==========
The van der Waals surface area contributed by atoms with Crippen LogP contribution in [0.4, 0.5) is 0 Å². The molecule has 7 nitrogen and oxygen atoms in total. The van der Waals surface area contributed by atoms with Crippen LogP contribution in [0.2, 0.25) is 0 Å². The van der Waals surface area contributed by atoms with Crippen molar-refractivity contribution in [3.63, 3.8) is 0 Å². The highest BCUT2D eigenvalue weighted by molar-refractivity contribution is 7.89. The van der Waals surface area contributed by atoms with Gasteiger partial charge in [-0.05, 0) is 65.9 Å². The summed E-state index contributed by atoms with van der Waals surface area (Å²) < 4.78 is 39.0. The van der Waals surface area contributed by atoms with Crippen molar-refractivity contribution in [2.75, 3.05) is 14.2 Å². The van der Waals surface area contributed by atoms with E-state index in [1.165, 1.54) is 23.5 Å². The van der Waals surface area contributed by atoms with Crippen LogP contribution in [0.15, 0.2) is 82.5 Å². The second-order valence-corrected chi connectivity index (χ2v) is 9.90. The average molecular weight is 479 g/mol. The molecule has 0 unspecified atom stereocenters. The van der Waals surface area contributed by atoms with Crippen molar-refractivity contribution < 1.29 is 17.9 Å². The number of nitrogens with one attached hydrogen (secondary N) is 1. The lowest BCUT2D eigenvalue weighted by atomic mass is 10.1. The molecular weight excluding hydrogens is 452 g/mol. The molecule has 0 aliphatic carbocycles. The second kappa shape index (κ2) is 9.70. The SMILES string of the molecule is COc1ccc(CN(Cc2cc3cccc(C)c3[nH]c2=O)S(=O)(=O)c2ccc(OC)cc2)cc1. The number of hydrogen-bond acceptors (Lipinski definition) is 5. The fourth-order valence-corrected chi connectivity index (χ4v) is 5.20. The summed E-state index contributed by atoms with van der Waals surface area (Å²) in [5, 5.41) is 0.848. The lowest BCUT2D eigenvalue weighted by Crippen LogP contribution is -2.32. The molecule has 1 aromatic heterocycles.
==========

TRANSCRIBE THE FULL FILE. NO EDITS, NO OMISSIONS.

The van der Waals surface area contributed by atoms with Crippen LogP contribution in [0.4, 0.5) is 0 Å². The molecule has 7 nitrogen and oxygen atoms in total. The van der Waals surface area contributed by atoms with Crippen LogP contribution in [0.2, 0.25) is 0 Å². The van der Waals surface area contributed by atoms with Crippen molar-refractivity contribution in [3.63, 3.8) is 0 Å². The highest BCUT2D eigenvalue weighted by molar-refractivity contribution is 7.89. The van der Waals surface area contributed by atoms with Gasteiger partial charge in [-0.05, 0) is 65.9 Å². The summed E-state index contributed by atoms with van der Waals surface area (Å²) < 4.78 is 39.0. The van der Waals surface area contributed by atoms with Crippen molar-refractivity contribution in [2.75, 3.05) is 14.2 Å². The van der Waals surface area contributed by atoms with E-state index in [1.165, 1.54) is 23.5 Å². The van der Waals surface area contributed by atoms with Crippen LogP contribution in [0.15, 0.2) is 82.5 Å². The second-order valence-corrected chi connectivity index (χ2v) is 9.90. The average molecular weight is 479 g/mol. The molecule has 0 unspecified atom stereocenters. The van der Waals surface area contributed by atoms with Crippen molar-refractivity contribution < 1.29 is 17.9 Å². The number of nitrogens with one attached hydrogen (secondary N) is 1. The lowest BCUT2D eigenvalue weighted by atomic mass is 10.1. The molecular weight excluding hydrogens is 452 g/mol. The molecule has 0 aliphatic carbocycles. The second kappa shape index (κ2) is 9.70. The SMILES string of the molecule is COc1ccc(CN(Cc2cc3cccc(C)c3[nH]c2=O)S(=O)(=O)c2ccc(OC)cc2)cc1. The number of hydrogen-bond acceptors (Lipinski definition) is 5. The fourth-order valence-corrected chi connectivity index (χ4v) is 5.20. The summed E-state index contributed by atoms with van der Waals surface area (Å²) in [5, 5.41) is 0.848. The lowest BCUT2D eigenvalue weighted by Crippen LogP contribution is -2.32. The molecule has 1 aromatic heterocycles.